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Comments
5

Watanabe just gets owned by Pfingst at every turn in this case, doesn't he?

Has Watanabe ever obtained a guilty verdict from a jury at a homicide trial for which the defendant was not represented by a public defender?

April 14, 2015

Watanabe has been hamstrung by this judge from get-go. He's a very effective advocate for we "the people", and the rulings by this judge, who it appears will handle the retrial, are hard to grasp. Just keep in mind that Pfingsto had done things that made him look suspiciously like an accessory to the crime, not just an attorney.

April 14, 2015

You said it!

April 16, 2015

It’s been a while since I last looked at this forum, and it’s surprising that some people still think of the charge against Julie Harper as drug abuse rather than murder. Let’s get real; the early mug shots of an overweight and disheveled woman disposed many in the public to immediately declare her guilty. But the jury in the first trial rightly had enough reasonable doubt about her guilt to acquit. After all, the only evidence against her was circumstantial. The reasonable doubt was heightened by the tape recording of Jason Harper violently screaming obscenities at his wife. It showed, at the very least, that the initial attempt to paint him as a “gentle giant” was ridiculous. Instead, it strongly suggested dangerous rages that any wife would naturally try to defend herself against. Then there’s the issue that emerges in comments about a supposedly biased judge. It must be common for people who have decided from afar how a trial should come out to believe the judge will favor the other side. That’s probably what the defendant felt too. But Judge Bowman was a career prosecutor before he became a judge. He worked as a deputy district attorney under both Pfingst and Dumanis. According to Ed Miller, Dumanis and the rest of that gang, all of Pfingst’s employees hated him and that was one big reason why Dumanis was able to win her election against him. This hardly suggests Bowman would “hamstring” prosecutor Watanabe in the Julie Harper case. Having been one himself, the judge might even be inclined to grease the wheels for a prosecutor. That may in fact have happened recently, when the judge refused to sanction or reprimand Watanabe for disclosing in his most recent (March) motion Harper’s pregnancy. What’s especially troubling about the release is the disclosure to the public of doctor/patient privileged information not only about the pregnancy but about its having resulted from in vitro fertilization. The judge had ordered both sides not to disclose either fact outside of chambers or a court hearing. But Watanabe put it front and center in the March motion, thus allowing the press to again run with an issue that inflames the public before what to make of it is rationally deliberated in the courtroom setting. Meanwhile, we’ve been treated to Watanabe’s wild guess that it is manipulation of the court. Given that the judge has now looked the other way this first time, Watanabe, if it’s to his advantage, will likely spill further forbidden beans he can spin, as this case goes forward. It rather looks like the only place he thinks he can win on a second try is in the press, hardly the best venue for detecting guilt or innocence.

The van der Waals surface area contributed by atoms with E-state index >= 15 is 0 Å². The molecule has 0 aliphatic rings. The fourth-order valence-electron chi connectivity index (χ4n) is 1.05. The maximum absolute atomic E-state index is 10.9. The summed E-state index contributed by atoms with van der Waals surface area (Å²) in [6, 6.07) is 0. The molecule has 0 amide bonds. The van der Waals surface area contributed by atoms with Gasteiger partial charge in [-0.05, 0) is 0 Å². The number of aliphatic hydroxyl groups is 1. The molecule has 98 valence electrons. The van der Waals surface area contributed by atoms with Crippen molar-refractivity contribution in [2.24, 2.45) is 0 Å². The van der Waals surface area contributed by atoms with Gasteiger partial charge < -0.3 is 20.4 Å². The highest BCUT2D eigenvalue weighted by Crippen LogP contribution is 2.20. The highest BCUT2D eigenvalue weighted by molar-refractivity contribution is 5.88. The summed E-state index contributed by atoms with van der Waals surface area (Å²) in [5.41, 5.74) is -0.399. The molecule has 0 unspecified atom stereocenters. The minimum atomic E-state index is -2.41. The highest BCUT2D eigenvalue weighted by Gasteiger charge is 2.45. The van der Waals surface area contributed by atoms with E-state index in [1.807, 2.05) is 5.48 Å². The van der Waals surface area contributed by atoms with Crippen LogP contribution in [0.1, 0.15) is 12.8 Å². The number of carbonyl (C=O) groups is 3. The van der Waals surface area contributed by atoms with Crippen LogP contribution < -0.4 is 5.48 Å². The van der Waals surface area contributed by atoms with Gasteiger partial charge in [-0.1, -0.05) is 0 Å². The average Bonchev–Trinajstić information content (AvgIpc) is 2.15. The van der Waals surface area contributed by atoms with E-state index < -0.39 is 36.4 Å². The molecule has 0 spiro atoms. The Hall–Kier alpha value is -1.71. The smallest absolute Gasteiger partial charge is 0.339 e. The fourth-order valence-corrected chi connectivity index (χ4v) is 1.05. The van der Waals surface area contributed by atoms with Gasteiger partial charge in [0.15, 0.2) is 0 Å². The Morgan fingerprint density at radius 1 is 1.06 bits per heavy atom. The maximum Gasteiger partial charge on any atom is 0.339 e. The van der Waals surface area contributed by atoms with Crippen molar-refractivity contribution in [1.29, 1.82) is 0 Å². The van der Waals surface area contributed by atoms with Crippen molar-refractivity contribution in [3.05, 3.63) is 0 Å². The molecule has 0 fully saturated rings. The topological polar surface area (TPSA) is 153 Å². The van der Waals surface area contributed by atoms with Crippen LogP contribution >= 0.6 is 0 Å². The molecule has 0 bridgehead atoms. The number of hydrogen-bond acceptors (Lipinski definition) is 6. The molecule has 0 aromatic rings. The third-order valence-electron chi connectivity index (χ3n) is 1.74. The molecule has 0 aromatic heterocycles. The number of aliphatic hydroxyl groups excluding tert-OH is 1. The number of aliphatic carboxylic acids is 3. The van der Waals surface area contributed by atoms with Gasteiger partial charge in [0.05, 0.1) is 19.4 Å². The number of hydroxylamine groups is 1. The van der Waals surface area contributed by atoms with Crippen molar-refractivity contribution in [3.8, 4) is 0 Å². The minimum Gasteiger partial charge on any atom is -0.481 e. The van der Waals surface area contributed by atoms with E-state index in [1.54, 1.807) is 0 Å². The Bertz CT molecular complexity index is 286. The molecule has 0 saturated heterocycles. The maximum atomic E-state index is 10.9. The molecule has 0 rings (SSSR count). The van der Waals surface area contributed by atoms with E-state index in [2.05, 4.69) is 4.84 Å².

April 26, 2015

Comments to the U-T' story today about Julie Harper's in vitro fertilization focus again on the "evil" defense attorney. Pfingst is doing what defense attorneys in our legal system are supposed to do. Prosecutors would like nothing so much as to walk into court, point the finger at the person "they claim" is guilty and have the jury rubber stamp it. But what prosecutors claim is often mixed up with career ambitions. How nice to be able to tell the world that I deserve a promotion because I sent some person who looks "deteriorated" in photos off to the big house for the rest of her life. But a good defense attorney won't let crap like that happen. So far, in the first trial, the defense blew away the the notion that the 6' ft 8" inch Jason Harper was a "gentle giant" with tape recordings of him raging at his wife like a madman. So now, what some people think is that Julie Harper's desire to have a child after her first three children were taken from her is evidence that she murdered her husband rather than defended herself from him. If, in the next trial, Pfingst argues that her desire to have another child is hardly evidence that she murdered anybody, he's is not only doing his job, he's right.

May 2, 2015